Dana Jonson  24:01

And I do agree that we are we as attorneys, not the parents, but we as attorneys, when we get to that next stage, and you and I are talking a lot about hearing officers and hearings. And it's important for parents to understand, we have to consider that right. Every case that comes to my door. I'm thinking at every step, when I'm in front of a hearing officer, how does this look? And that's why the vast majority of our cases do not go to full blown due process hearings, because we're thinking of that ahead. And we're advising our parents ahead of time.


Piper Paul  24:31

Well, I've to say something kind of funny. I have a different theory on that. Okay. And I think that they don't go to hearing because the districts do a cost benefit analysis and don't want to take the risk of losing and having to pay all the attorneys fees, plus what they'd have to pay to their staff and administration and all the time loss. So I think it's I often think of this in terms of money, unfortunately. And I think this applies


Dana Jonson  24:57

well, and that that is a fair point because it really does come to don't have money it's not supposed to do but it always does. And we know it. And yes, there are lots of stimulus packages coming out. But Special Ed isn't funded properly


Piper Paul  25:08

to start with. That's true. That's very hard for districts. So districts


Dana Jonson  25:11

don't get the money from the federal government that they need to implement. They're being held responsible, but they're not being given the resources to do it. So we all have to remember that when we're talking and thinking about going to a hearing down the road, it's it's in a preventative way. I don't want people to think that if they want combat, they have to go to a hearing. Well, oh, well, somewhat subtle.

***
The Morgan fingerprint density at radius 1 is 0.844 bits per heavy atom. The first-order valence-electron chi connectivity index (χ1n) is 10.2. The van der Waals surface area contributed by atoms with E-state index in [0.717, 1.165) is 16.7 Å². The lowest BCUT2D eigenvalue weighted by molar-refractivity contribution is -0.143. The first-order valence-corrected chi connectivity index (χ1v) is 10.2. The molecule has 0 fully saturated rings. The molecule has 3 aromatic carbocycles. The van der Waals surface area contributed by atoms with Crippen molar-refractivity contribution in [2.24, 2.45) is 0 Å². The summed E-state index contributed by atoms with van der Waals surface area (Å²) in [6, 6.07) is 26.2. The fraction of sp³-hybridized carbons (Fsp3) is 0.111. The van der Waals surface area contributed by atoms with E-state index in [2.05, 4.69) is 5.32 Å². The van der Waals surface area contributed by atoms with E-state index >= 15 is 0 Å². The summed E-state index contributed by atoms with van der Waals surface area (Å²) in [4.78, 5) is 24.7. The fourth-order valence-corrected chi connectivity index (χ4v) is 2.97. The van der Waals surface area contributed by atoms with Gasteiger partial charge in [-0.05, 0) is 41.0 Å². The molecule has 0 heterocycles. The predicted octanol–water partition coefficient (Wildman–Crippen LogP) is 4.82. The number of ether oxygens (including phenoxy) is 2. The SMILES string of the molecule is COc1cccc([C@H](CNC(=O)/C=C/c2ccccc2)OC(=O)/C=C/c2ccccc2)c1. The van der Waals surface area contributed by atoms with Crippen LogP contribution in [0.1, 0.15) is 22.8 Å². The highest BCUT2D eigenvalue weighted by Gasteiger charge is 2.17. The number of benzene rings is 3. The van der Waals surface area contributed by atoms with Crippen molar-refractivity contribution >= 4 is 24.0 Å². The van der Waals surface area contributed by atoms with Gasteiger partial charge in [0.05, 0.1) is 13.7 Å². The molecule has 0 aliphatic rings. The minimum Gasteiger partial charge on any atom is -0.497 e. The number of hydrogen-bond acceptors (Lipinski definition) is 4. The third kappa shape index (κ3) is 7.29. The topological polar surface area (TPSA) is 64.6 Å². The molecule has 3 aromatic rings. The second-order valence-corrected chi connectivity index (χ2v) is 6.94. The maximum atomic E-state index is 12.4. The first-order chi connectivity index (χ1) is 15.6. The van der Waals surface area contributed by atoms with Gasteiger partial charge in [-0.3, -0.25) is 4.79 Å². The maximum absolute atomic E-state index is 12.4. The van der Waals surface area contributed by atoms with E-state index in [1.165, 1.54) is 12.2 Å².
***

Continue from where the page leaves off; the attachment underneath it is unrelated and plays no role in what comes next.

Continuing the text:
Piper Paul  25:35

So the vast majority


Dana Jonson  25:37

has majority saddle. And I think districts motivated right now, to do that, if you come to the district with a solution, you've just done time. So you know, that that I have been recommending that parents come up with more than one, right, come up with a couple of options and say, These are my options for filling in these missing services. And if you've come to them with solutions, and they've rejected all of them, and they're not providing something different, that creates that paper trail that we need, as attorneys that says these services weren't provided any of your formula might not be clear ours, we can document that there was an issue, it was discussed, solutions were offered, and nothing happened. Right?


Piper Paul  26:28

Absolutely. One thing, and what's important to know is under 504, you have a right to FAPE, as well. So there's requirements for free appropriate public education. And I think we're also going to have compensatory education claims in this area, for instance, say that a child needed to have assistive technology or certain modifications or accommodations, and then work provided. So as a result of that they couldn't access their education. So that could be a compensatory action. I think it doesn't just apply to students with IEPs. Oh,


Dana Jonson  26:59

yes. And that's a very good point, because 504 also has an obligation to evaluate. Absolutely. That gets skipped over a lot to Yes. I tell parents, if you're asking when school districts are saying no. So Well, then let's evaluate them for special education. Right. But that assumption is you're still entitled to that under 504. Now, 504 doesn't have the same rules that the IDE does. There's a lot more meat to the Ida and a lot more protections to the IDA. But under 504 parents still have rights. Absolutely. And they could still get compensatory education. Absolutely. Yes. Yeah. So that's actually what I was going to ask. Because for students where they are receiving everything, let's say they appear to be engaging, and they are whatever the services are, are able to be provided this way. But they're not making any progress. Is that combat?


Piper Paul  27:51

That can be yes. So the question is, how were the services delivered, and that they needed to be altered and modified in order to address the unique learning challenges that the child has. So just going through the motions is not going to do the trick. And I like what you said, Dana is working with districts and trying to come up with solutions. But I don't think you should be signing waivers until you talk to an attorney.


Dana Jonson  28:16